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The NY Jets look to completely revamp their offense in this 2021 NFL mock draft.
The NY Jets will go into the 2021 NFL Draft simply needing good players. General manager Joe Douglas will have nine selections, at the time of writing at least, to increase the talent level of the organization both in the present and for the future.
Given the current state of the roster, the Jets can ill-afford to be picky. That said, there are quite a few important positions that must be addressed come April.
Douglas and the Jets most definitely have their work cut out for them. A league-worst roster will enter the offseason with just a handful — if that — of players who are true building blocks of the future.
Fortunately, the team will have its fair share of valuable draft capital to land a few instant-impact players.
With two first-round picks and close to six top-100 selections, Douglas will be given the chance to completely reshape the Jets’ roster to his liking. And that will start with what appears destined to be the No. 1 overall selection.
The Jets need help everywhere, but will they be able to pass on one of the greatest quarterback prospects to come out in recent memory? It seems doubtful at the moment.
But who else might the Jets have their eye on this spring? We conducted a hypothetical seven-round 2021 NFL mock draft using The Draft Network’s mock machine.
Here are our results.
Next: 1. Star-studded first round
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Round 1, 1st Overall, NY Jets: Trevor Lawrence, QB, Clemson
Who else was it going to be? As long as the Jets have the first overall pick, this will continue to be the selection.
Clemson’s Trevor Lawrence is the best quarterback prospect we’ve seen since Andrew Luck featuring ideal arm strength, athleticism, and mechanics that make him as close to a can’t-miss QB prospect as possible.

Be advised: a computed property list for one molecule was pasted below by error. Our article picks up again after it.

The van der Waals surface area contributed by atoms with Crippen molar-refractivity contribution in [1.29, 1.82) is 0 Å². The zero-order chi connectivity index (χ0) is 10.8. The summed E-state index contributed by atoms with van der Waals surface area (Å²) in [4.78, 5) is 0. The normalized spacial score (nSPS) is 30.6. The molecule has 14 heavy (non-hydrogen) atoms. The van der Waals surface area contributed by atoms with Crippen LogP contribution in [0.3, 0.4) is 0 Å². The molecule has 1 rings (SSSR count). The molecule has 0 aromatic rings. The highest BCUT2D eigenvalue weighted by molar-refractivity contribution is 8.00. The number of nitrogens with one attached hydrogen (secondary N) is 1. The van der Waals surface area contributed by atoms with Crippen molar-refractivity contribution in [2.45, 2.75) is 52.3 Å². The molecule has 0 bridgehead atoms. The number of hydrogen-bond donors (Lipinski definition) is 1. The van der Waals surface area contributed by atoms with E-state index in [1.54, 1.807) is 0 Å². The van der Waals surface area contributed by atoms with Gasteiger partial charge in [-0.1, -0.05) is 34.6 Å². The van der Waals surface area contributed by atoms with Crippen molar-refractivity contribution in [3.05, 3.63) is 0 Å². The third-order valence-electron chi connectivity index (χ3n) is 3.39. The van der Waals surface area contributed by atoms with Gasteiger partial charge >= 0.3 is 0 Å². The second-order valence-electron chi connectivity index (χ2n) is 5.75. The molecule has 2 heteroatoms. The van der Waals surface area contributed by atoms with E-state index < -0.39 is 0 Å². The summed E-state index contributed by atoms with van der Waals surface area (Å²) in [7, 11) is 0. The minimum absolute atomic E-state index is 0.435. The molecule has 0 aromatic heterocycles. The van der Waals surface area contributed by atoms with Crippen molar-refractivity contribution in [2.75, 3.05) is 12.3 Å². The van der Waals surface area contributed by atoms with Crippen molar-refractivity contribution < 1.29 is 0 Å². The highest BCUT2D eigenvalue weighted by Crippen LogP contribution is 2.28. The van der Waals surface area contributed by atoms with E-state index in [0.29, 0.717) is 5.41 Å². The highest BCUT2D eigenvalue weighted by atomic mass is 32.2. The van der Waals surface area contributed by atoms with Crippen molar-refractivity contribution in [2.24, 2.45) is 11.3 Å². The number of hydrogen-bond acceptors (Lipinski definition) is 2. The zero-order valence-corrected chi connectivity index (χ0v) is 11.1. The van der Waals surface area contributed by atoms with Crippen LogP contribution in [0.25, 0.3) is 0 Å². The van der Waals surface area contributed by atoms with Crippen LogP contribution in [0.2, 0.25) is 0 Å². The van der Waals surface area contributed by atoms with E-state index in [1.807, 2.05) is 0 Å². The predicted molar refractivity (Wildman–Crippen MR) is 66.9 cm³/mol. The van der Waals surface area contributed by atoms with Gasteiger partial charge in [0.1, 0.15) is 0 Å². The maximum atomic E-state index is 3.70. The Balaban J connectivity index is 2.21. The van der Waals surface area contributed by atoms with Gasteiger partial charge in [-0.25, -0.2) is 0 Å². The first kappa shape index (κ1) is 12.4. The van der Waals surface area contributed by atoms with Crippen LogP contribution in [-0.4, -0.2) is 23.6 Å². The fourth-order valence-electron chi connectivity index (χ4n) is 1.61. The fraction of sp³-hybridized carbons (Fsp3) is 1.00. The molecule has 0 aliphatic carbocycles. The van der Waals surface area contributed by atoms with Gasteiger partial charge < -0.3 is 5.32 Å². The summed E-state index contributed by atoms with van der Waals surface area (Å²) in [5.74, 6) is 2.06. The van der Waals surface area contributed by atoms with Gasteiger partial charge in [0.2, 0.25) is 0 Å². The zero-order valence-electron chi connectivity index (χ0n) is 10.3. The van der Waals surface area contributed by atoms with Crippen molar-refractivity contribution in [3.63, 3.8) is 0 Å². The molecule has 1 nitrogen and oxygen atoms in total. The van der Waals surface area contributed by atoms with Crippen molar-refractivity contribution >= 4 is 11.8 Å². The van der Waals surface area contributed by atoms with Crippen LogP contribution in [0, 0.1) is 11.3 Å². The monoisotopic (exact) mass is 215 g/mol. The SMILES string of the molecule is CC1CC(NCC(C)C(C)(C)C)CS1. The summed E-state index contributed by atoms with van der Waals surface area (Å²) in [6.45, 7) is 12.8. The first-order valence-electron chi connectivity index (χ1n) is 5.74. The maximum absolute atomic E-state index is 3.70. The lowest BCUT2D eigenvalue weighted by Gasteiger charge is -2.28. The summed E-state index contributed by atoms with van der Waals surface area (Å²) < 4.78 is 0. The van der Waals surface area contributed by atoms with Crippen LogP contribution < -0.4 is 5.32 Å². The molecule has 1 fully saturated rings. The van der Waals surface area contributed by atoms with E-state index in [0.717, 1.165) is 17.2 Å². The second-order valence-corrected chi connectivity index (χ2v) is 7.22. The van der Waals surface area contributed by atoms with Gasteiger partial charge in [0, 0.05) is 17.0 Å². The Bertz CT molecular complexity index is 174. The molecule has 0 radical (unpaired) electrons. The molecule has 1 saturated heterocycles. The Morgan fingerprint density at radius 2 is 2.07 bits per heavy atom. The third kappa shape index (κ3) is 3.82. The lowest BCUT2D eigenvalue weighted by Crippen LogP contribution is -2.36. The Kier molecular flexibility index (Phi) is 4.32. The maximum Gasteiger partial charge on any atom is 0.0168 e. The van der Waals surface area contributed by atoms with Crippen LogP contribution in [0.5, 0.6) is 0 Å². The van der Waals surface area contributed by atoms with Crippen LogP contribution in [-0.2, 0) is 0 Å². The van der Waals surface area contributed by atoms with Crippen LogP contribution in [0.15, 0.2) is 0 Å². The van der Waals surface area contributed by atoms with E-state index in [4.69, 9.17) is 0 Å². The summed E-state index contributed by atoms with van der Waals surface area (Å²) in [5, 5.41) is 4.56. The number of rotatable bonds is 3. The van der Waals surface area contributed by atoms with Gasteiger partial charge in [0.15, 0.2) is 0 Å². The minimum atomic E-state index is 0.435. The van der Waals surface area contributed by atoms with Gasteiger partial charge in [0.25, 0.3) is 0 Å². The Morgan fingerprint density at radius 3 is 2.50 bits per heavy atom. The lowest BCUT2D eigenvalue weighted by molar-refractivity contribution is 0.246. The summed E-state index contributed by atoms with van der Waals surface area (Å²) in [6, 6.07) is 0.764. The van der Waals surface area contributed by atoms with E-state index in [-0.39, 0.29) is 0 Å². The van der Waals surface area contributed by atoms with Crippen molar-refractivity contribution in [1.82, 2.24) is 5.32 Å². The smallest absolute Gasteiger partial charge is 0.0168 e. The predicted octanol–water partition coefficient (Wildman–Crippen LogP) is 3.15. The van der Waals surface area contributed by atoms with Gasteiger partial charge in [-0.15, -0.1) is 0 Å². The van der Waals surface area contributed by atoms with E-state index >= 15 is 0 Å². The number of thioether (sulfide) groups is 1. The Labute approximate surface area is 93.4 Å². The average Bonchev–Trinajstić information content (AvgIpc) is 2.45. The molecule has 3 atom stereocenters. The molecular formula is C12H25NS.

Sam Darnold‘s future with the Jets is very uncertain and it’s very likely we see him playing for a new team next season. If the Jets land the top pick, that’s pretty much a guarantee.
Lawrence will usher in a new era of Jets football — one that will hopefully produce more promising results.
Round 1, 26th Overall, NY Jets: Kyle Pitts, TE, Florida
The Jets must rebuild their receiving corps if they are to start over at the quarterback position. And while many will be eyeing a number of excellent first-round wide receivers, we went in a different direction with this pick.
With our favorite receivers off the board and star Florida tight end Kyle Pitts just sitting right there, it was impossible to look the other way.
Pitts has emerged as perhaps the best tight end in this year’s class and has the athleticism and receiving ability to essentially double as a wideout. While not the most accomplished blocker, he’s willing and isn’t afraid to shy away from contact.
That said, he’s best utilized as a true receiver/tight end hybrid and would be wasted as an in-line blocker. But if you’re looking for a dynamic, game-breaking playmaker, Pitts is your guy.
Chris Herndon‘s disappointing showing this season makes this selection even easier.
Next: 2. Addressing two major needs
Round 2, 33rd Overall, NY Jets: Asante Samuel Jr., CB, Florida State
The Jets’ offense is far from the only unit that needs addressing and perhaps no position group on defense has been more underwhelming this season than the team’s cornerbacks.